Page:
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SFO cashes in on ride-hails: Uber, Lyft pay $2M per month

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San Francisco International Airport is making big money off of permitted ride-hail companies like Uber and Lyft. (James Chan/Special to S.F. Examiner)
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It’s no secret that Uber and Lyft’s trips are booming at the San Francisco International Airport, and those rides also bring the airport big bucks — a trend that is poised to continue.

Fees to the ride-hails ballooned the airport’s coffers to the tune of $39 million since late 2014, officials revealed at a Board of Supervisors committee meeting Thursday.

That’s $2 million in fees from Uber and Lyft — per month — straight to the airport.

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Those bucks come straight from the riders themselves in the form of a fee, according to Lyft and Uber.

The Board of Supervisors Budget and Finance Sub-Committee on Thursday approved an extension of the contract between the airport and a nonprofit, the Airport Research and Development Foundation, which assesses and collects fees from Uber and Lyft trips at the airport.

At the committee meeting, Supervisor Katy Tang praised the airport for seeking a middle-road approach with Uber and Lyft, instead of an outright ban.

Tang said SFO officials were creative for “not just saying, ‘No, we’re not going to allow the rideshares at the airport’ … to find an innovative way to make revenue from it.”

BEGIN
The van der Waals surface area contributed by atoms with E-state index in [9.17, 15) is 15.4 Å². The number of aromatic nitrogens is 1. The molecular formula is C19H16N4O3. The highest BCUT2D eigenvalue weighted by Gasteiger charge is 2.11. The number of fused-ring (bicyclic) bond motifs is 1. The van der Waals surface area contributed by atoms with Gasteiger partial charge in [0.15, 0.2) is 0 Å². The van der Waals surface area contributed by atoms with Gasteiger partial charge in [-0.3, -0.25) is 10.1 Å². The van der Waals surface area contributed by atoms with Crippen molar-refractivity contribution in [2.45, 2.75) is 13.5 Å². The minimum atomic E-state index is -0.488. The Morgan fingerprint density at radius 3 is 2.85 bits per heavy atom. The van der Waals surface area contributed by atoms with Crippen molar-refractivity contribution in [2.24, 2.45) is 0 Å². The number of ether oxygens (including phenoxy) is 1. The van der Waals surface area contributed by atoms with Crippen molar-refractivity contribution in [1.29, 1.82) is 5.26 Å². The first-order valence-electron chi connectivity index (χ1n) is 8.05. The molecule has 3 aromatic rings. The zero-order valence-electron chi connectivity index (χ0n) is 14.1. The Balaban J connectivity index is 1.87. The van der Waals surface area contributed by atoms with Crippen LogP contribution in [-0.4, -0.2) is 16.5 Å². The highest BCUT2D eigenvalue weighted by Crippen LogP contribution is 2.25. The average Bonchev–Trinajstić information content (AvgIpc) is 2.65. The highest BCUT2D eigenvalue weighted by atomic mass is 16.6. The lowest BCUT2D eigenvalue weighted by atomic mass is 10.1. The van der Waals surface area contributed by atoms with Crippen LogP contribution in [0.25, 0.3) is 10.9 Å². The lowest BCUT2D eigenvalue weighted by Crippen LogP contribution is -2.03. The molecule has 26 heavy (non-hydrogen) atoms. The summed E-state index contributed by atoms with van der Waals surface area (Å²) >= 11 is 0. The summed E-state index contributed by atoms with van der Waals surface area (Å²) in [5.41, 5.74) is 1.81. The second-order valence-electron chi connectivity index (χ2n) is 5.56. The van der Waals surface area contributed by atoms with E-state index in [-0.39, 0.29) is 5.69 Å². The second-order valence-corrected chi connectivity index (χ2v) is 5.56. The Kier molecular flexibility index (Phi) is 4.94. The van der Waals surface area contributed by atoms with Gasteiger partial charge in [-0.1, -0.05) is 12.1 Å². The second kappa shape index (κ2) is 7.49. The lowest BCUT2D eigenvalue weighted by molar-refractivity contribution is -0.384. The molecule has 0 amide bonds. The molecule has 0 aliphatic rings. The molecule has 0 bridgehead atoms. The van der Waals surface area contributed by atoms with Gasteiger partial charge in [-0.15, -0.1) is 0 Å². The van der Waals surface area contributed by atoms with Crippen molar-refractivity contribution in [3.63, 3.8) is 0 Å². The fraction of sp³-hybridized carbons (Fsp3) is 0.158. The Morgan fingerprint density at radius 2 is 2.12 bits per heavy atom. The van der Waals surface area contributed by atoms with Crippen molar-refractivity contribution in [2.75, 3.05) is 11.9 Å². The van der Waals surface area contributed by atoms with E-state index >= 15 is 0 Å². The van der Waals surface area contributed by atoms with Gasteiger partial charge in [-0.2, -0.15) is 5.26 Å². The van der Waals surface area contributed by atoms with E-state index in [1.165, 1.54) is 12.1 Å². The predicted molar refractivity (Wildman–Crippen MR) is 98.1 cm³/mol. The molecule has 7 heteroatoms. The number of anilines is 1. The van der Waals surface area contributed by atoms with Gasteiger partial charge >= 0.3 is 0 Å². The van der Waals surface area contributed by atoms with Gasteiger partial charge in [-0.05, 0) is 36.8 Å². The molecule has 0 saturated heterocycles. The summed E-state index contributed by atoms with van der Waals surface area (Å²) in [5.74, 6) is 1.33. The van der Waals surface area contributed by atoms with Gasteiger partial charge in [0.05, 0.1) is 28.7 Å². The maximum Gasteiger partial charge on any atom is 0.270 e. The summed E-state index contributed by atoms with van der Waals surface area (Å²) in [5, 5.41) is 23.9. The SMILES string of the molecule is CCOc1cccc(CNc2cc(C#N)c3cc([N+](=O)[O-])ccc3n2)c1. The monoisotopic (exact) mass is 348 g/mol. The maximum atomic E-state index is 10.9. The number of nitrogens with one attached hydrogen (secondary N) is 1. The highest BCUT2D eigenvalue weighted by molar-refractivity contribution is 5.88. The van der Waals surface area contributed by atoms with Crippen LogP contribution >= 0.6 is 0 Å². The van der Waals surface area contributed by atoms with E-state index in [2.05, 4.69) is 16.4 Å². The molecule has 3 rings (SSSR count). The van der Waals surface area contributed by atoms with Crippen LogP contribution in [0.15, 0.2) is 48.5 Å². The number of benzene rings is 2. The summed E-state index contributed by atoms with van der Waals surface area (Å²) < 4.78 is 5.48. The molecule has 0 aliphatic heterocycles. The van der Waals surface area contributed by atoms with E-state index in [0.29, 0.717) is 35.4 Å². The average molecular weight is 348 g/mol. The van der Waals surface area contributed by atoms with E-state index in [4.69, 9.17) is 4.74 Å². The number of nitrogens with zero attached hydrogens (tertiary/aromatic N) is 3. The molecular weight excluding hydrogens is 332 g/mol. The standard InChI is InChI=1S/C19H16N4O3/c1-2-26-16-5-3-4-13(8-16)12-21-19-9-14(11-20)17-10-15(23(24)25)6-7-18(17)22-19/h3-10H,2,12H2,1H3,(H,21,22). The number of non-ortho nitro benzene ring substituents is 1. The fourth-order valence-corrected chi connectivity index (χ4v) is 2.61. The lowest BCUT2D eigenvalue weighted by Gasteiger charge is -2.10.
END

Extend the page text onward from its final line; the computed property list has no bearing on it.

“I want to commend you for that,” she said.

The airport began issuing permits to ride-hails like Uber and Lyft in October 2014, which allowed pick-up and drop-off at the airport with a fee of $3.80 per trip, according to the Budget and Legislative Analyst’s Office. To facilitate those fees, airport staff created a tracking system to monitor ride-hail trips to the airport, so the fees could be collected.

That tracking system, called the application-based commercial ground transportation system (ABCT), is also licensed to eight other airports for additional fees.

The three-year extension of the research foundation’s contract to collect those fees, approved Thursday, is capped at $250,000 a year, but the firm has brought far more cash to the airport — $39,593,777 in fees.

That was a surprise to the airport, its director, Ivar Satero, wrote in a report to the Airport Commission.

In 2014, permittees managed by the foundation represented less than 37 percent of ground transportation trips at the airport, Satero wrote, but that has ballooned to 68 percent of all ground trips at the airport today.

“This high level of [permitted] trip activity was unanticipated when the agreement began in March 2015” with the foundation and tracking system, Satero wrote.

Trip data provided to the Examiner by the airport shows 20,389 Lyft trips and 125,341 Uber trips to and from the airport in January 2015.

By January 2017, those trips to and from the airport boomed to 115,469 for Lyft and 431,501 for Uber.